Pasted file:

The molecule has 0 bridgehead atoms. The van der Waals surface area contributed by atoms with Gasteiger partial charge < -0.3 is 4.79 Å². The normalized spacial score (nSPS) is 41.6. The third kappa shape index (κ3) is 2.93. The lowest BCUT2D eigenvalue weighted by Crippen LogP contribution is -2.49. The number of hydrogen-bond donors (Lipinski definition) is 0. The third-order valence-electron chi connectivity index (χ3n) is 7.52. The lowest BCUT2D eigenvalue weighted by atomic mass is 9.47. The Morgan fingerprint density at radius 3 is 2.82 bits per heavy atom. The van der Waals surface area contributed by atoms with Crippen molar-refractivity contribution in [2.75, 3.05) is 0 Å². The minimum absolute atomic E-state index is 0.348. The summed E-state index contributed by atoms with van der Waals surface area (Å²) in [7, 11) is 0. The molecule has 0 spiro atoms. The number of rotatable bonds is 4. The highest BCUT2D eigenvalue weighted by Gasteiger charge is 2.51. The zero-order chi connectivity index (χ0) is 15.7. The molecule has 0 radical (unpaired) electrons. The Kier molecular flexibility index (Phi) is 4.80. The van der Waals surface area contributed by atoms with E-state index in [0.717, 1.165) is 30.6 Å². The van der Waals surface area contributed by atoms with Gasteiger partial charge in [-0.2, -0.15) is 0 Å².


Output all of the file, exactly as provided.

The molecule has 0 bridgehead atoms. The van der Waals surface area contributed by atoms with Gasteiger partial charge < -0.3 is 4.79 Å². The normalized spacial score (nSPS) is 41.6. The third kappa shape index (κ3) is 2.93. The lowest BCUT2D eigenvalue weighted by Crippen LogP contribution is -2.49. The number of hydrogen-bond donors (Lipinski definition) is 0. The third-order valence-electron chi connectivity index (χ3n) is 7.52. The lowest BCUT2D eigenvalue weighted by atomic mass is 9.47. The Morgan fingerprint density at radius 3 is 2.82 bits per heavy atom. The van der Waals surface area contributed by atoms with Crippen molar-refractivity contribution in [2.75, 3.05) is 0 Å². The minimum absolute atomic E-state index is 0.348. The summed E-state index contributed by atoms with van der Waals surface area (Å²) in [7, 11) is 0. The molecule has 0 spiro atoms. The number of rotatable bonds is 4. The highest BCUT2D eigenvalue weighted by Gasteiger charge is 2.51. The zero-order chi connectivity index (χ0) is 15.7. The molecule has 0 radical (unpaired) electrons. The Kier molecular flexibility index (Phi) is 4.80. The van der Waals surface area contributed by atoms with E-state index in [0.717, 1.165) is 30.6 Å². The van der Waals surface area contributed by atoms with Gasteiger partial charge in [-0.2, -0.15) is 0 Å².